The evidence is piling up for Iran’s leadership: A mysterious explosion at a warehouse at its sensitive and advanced nuclear facility of Natanz has caused deep and lasting damage that has set back its nuclear work. For Iran, this embarrassment is compounded by an increasing crescendo of articles that not only highlight the destruction at the site but also point fingers at who did it. Al-Jarida in Kuwait had first alleged it was a cyberattack; now The New York Times has said Israel was responsible.
Iran had already begun to shift focus from it being an “accident,” as it first claimed the mysterious July 2 explosion was, to being a more serious incident.
Tehran had to weigh the consequences of misleading international atomic energy inspectors and officials. After all, if Iran said it was an accident and then said it was attacked, that might make it look incompetent. Having shot down a civilian airliner in January, that’s already how the regime looks.
The Times piece alleges that a powerful bomb was behind the attack. The explosion harmed an area that relates to advanced centrifuges. Iran has said over the past year it is increasing the number of IR-6 centrifuges at Natanz. Last year there were reportedly 60 IR-6 advanced centrifuges being used by Iran, and uranium hexaflouride gas was being fed into some of them. Iran’s Tasnim agency showed off a truck containing a cylinder of the gas leaving the enrichment facility at Natanz last year. Now a key facility in the supply chain and development of this advanced work has been badly damaged or destroyed, reports indicate.
For now, Iran is concerned about the embarrassment of the Natanz incident. ISNA, Fars News, Tasnim and other Iranian media that are state-run or linked to the state are not pointing fingers or discussing the incident. Iran’s message was the explosion was an accident and that it would investigate to determine if it was intentional and then weigh its response.
Neighboring countries are holding their breath. Kuwait’s media has stopped covering the incident; other Gulf states media is also waiting to see what may happen. Iran is in the middle of a series of political crises. Foreign Minister Mohammad Javad Zarif was in parliament over the weekend where he was insulted and heckled. He has been called a “liar” by key media and officials.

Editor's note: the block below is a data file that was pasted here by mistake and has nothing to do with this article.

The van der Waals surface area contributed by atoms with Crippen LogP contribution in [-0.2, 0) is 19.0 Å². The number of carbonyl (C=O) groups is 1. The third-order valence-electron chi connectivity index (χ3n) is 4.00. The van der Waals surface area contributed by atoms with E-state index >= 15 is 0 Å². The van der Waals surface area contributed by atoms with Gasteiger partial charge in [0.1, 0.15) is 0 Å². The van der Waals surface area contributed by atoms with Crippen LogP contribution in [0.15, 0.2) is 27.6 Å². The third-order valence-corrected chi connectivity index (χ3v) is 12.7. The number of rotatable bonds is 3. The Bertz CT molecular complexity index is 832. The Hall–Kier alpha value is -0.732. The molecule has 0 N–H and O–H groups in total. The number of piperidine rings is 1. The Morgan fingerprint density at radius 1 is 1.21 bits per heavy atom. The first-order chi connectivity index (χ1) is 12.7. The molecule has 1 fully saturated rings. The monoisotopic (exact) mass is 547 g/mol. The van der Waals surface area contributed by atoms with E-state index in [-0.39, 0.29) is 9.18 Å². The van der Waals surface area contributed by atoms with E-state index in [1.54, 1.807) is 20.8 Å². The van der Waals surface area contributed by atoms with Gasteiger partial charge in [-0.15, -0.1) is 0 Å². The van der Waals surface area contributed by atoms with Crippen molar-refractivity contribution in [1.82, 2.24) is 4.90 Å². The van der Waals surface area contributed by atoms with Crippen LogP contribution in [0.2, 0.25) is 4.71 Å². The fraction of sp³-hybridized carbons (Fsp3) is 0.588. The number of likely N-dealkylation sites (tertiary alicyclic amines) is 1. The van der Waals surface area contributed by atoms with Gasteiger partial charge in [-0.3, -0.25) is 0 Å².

Zarif always projects an air of happy arrogance abroad where he feels most comfortable and is often worshiped by Western diplomats. But at home Zarif can’t pull the wool over everyone’s eyes all the time, and he has been castigated. In addition, speaker of parliament Mohammed Bagher Qalibaf looks to play an increasing role in foreign policy. He has been speaking with Palestinian factions recently, urging hatred of Israel. Iran has also triggered the nuclear deal dispute mechanism – oddly just a day after the Natanz incident.
To understand Iran’s Natanz reaction, we must thus understand there is internal political chaos bubbling under the surface in the Islamic Republic. There is economic uncertainty. There are a variety of other problems there, and the nuclear drive to add centrifuges and gas – and all of this – is just a piece of the puzzle.
Iran’s IRGC is itching for a fight. It has lost its key official, Quds Force head Qasem Soleimani, in a January US airstrike. Its new commander, Esmail Ghaani, is an expert on Afghanistan, but not on Israel and the Arab world. Yet he was in Syria in June to oversee Iran’s regional game plan. But Iran knows that its ally in Syria is undergoing an economic disaster from US sanctions, and its Hezbollah ally in Lebanon is also facing economic chaos in Beirut.
Iran’s only real victory is on the world stage where Russia and China want to help it end the arms embargo. Tehran would like that to happen so it can continue to funnel weapons to groups like the Houthis in Yemen. Even on that file, Iran has seen two weapons shipments intercepted by the US Navy in the last year.
Natanz is important, and the increasing spotlight put on the damage and accusations of who did it will rile up Iran’s IRGC as well as demands for a response. But Iran will have to choose its next moves carefully– in a region that is a powder keg and one where it is trying to open up diplomatic avenues.